Commonwealth Financial launches networking platform to “connect” its adviser community. Even independent financial advisers don’t operate entirely independently. Whether it’s an RIA custodian, an independent broker-dealer, or an adviser network, virtually every independent financial adviser still has some kind of affiliation with some provider that offers infrastructure and support services… and a community of other financial advisers with similar needs and challenges (if only because they share a common platform that tends to result in advisers having a similar business model and size and structure). Which means it’s only natural for adviser platforms to facilitate networking amongtheir adviser community, whether to help create connections that could lead to mergers and acquisitions, partnerships and succession plans, or simply shared learning and collaboration on best practices. In the past, the most common nexus point for adviser platform community was the annual “platform” conference, from Schwab IMPACT to LPL Focus, Cambridge Ignite to XYPN LIVE, where advisers could come together for both facilitated and impromptu networking and community connections. But in 2020, the coronavirus pandemic shut down nearly all in-person conferences since the outbreak in March, resulting in a shift to virtual events — to the extent possible — but for many advisers, a growing feeling of isolation as month after month of work-from-home and social distancing have taken its toll. In this context, it’s notable that this month Commonwealth Financial announced the launch of its new “Connect” platform, which facilitates the ability of its 2,000 advisers to connect and (virtually) meet up by being able to search one another by location, niche clientele, interests, and hobbies. Thus, for instance, advisers who specialize in a niche like doctors or entrepreneurs can connect with one another to share best practices in their niche, or simply connect with others who share a common interest (e.g., sports or volunteerism). In the long run, Commonwealth’s Connect may ultimately help foster the kinds of relationships that lead to mergers and acquisitions, partnerships and succession — akin to the community connections that are made at conferences — which helps to improve adviser retention (as it’s harder to be recruited away when your friends and community would be left behind!) and promote growth through shared best practices. And ultimately, the growth of community through adviser platforms may continue to threaten prior waypoints of community for independent advisers like the Financial Planning Association. In the near term, though, Commonwealth deserves kudos for simply trying to solve the dominant problem of 2020: reducing the feeling of isolation so we all feel a little more connected to one another in a tough year of social distancing, through the power of community.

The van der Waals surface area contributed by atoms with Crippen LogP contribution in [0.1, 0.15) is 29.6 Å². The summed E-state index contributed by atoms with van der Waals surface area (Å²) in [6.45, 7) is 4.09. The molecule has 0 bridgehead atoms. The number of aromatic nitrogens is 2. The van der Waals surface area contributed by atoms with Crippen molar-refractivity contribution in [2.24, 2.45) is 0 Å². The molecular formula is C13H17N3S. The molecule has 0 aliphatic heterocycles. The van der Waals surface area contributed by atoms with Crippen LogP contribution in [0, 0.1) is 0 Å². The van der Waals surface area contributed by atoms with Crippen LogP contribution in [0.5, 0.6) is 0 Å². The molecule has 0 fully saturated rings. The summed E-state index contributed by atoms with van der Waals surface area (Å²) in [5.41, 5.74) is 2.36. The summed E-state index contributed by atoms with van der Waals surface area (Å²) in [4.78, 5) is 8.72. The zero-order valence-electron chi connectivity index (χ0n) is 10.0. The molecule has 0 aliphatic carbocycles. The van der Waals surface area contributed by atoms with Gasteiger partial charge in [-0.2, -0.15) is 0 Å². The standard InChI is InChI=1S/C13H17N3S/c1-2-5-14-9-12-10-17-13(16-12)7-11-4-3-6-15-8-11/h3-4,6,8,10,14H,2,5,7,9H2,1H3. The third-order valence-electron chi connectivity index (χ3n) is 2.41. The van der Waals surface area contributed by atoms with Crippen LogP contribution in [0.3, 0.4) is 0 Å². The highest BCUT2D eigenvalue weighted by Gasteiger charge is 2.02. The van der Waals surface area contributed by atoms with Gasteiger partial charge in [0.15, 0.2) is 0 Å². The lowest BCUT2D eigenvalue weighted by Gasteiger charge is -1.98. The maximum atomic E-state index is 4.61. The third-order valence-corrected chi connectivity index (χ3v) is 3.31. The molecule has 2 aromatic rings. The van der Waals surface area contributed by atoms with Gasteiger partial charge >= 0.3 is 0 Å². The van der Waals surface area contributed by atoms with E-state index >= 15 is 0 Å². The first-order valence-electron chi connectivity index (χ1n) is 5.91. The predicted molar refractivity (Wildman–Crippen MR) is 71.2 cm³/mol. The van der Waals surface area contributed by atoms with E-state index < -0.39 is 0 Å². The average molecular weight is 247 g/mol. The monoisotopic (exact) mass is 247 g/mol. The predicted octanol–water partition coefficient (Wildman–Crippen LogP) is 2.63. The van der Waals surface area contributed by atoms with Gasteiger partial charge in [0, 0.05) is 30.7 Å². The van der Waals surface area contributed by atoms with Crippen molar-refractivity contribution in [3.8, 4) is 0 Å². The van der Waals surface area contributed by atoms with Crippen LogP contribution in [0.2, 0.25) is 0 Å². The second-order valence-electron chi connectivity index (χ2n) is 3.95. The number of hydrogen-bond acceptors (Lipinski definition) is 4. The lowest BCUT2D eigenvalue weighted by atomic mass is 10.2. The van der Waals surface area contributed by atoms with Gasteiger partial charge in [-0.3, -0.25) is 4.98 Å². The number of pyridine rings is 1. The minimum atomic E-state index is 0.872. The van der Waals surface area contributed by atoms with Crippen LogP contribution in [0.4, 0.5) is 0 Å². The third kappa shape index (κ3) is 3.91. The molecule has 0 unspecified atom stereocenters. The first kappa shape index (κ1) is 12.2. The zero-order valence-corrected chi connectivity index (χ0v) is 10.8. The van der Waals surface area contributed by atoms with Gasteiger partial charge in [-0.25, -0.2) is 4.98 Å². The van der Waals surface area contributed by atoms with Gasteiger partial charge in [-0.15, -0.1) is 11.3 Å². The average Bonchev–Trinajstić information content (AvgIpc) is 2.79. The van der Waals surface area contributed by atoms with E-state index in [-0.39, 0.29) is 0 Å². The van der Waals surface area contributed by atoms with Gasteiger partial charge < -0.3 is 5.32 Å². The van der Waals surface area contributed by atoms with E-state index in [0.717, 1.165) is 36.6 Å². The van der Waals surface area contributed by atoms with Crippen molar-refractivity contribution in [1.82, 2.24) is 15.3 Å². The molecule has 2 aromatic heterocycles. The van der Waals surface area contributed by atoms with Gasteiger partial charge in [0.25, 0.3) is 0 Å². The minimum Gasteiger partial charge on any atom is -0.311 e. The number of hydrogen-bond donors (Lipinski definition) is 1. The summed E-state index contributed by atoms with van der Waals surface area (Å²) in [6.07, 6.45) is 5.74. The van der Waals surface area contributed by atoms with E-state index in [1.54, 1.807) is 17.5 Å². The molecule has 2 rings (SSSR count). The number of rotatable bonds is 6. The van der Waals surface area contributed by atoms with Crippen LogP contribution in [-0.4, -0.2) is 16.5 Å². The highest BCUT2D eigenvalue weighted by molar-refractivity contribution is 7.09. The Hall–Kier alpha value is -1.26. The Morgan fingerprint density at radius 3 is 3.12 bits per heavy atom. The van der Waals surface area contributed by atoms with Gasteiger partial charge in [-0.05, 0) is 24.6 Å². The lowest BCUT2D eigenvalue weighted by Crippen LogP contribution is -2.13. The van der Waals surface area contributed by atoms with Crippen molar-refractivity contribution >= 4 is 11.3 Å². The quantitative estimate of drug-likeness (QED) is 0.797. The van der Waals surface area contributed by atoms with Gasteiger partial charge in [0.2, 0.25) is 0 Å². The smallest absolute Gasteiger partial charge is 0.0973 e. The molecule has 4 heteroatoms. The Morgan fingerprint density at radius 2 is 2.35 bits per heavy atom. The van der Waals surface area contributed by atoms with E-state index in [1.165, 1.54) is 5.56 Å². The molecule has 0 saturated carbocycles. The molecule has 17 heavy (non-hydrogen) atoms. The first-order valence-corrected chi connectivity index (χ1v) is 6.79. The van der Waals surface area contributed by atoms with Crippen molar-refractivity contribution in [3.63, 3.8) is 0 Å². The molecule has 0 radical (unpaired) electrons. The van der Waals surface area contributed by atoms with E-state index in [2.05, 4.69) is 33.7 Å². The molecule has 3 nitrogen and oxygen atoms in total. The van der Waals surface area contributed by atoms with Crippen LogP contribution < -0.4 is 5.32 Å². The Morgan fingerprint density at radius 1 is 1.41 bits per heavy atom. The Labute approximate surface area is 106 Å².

Can Planswell turn free financial planning software for consumers into (premium) adviser lead generation? From its earliest days, comprehensive financial planning has been used as a form of lead generation for financial advisers, in which the comprehensive financial plan was either free or a loss leader (charging a nominal fee) because the planning process inevitably demonstrated gaps in the client’s current financial situation that the adviser’s available suite of products could help solve (and for which the adviser would be paid at implementation). In recent decades, financial planning has undergone a shift, from being a loss leader for products to being the product itself — the client pays for the adviser’s comprehensive financial plan and the subsequent advice recommendations. Yet the fact remains that even as fee-for-service financial planning continues to grow, so too has the assets-under-management model for which financial planning is stillan excellent way to establish a relationship with a (potentially ongoing for decades) AUM client. Consequently, there has been a paradoxical rise in boththe cost of a comprehensive financial plan andthe availability of free financial planning software, amplified this year in particular as Schwab launched a free version of MoneyGuide for its clients, Bank of America launched its own LifePlan free financial planning solution, and financial planning software providers are increasingly offering tools for advisers to offer planning software themselves for free to their prospects, from Orion Advizr’s Market*r to MoneyGuide’s MyBlocks, and more recently, eMoney’s new Incentive app. Of course, the caveat is that free financial planning software still only helps generate a client if the adviser can get a stream of prospects to engage with the software in the first place. That’s where most financial advisers struggle, lacking the depth and scale to execute systematized marketing strategies to bring in a steady flow of prospects to engage with such tools. That’s what makes Planswell so notable — a Canadian financial planning software provider that is looking to enter the U.S. market by running social media and digital marketing campaigns to get consumers to use its (free) financial planning tools, and then turning over interested prospects to financial advisers (who pay an ongoing subscription fee to have access to Planswell leads). In a world where so many financial advisers struggle with differentiation and growth, incur an average client acquisition cost of over $3,100 per client, and have shown a willingness to pay as much as 25% of ongoing revenue indefinitely for a new client (e.g., via RIA custodian referral networks), the reality is that if Planswell can generate any flow of new clients for advisers, there will unquestionably be a market of advisers willing to pay well for such leads. However, the reality is that the US marketplace for clients is so competitive, it’s not clear if Planswell will be able to scalably acquire enough prospective client leads to be able to grow its business, where the bottleneck is not whether offering (free) financial planning software can engage a prospect but the cost to get the “top of funnel” traffic to try out the software in the first place. In other words, like most adviser lead generation tools, Planswell in the end will live or die not by its planning software, but its ability to cost-effectively generate a steady flow of leads into its software in the first place. And Planswell will have to be cautious about whom they resell their leads to, in a world where investment-centric firms may not follow through on the financial planning recommendations its software offers, and planning-centric firms may feel threatened that their value proposition will be undermined if the prospect already got a “free” plan from Planswell. Nonetheless, with adviser lead generation increasingly heating up as a new category of Adviser FinTech, from SmartAsset’s SmartAdvisor to Zoe Financial, Indyfin to AdvisorBid, there is clearly adviser demand for whichever company can figure out how to scale client acquisition cost-effectively. We’ll see if Planswell can crack the code and compete against a growing number of financial services firms like Schwab and Bank of America already giving away financial planning software for free to generate their own leads.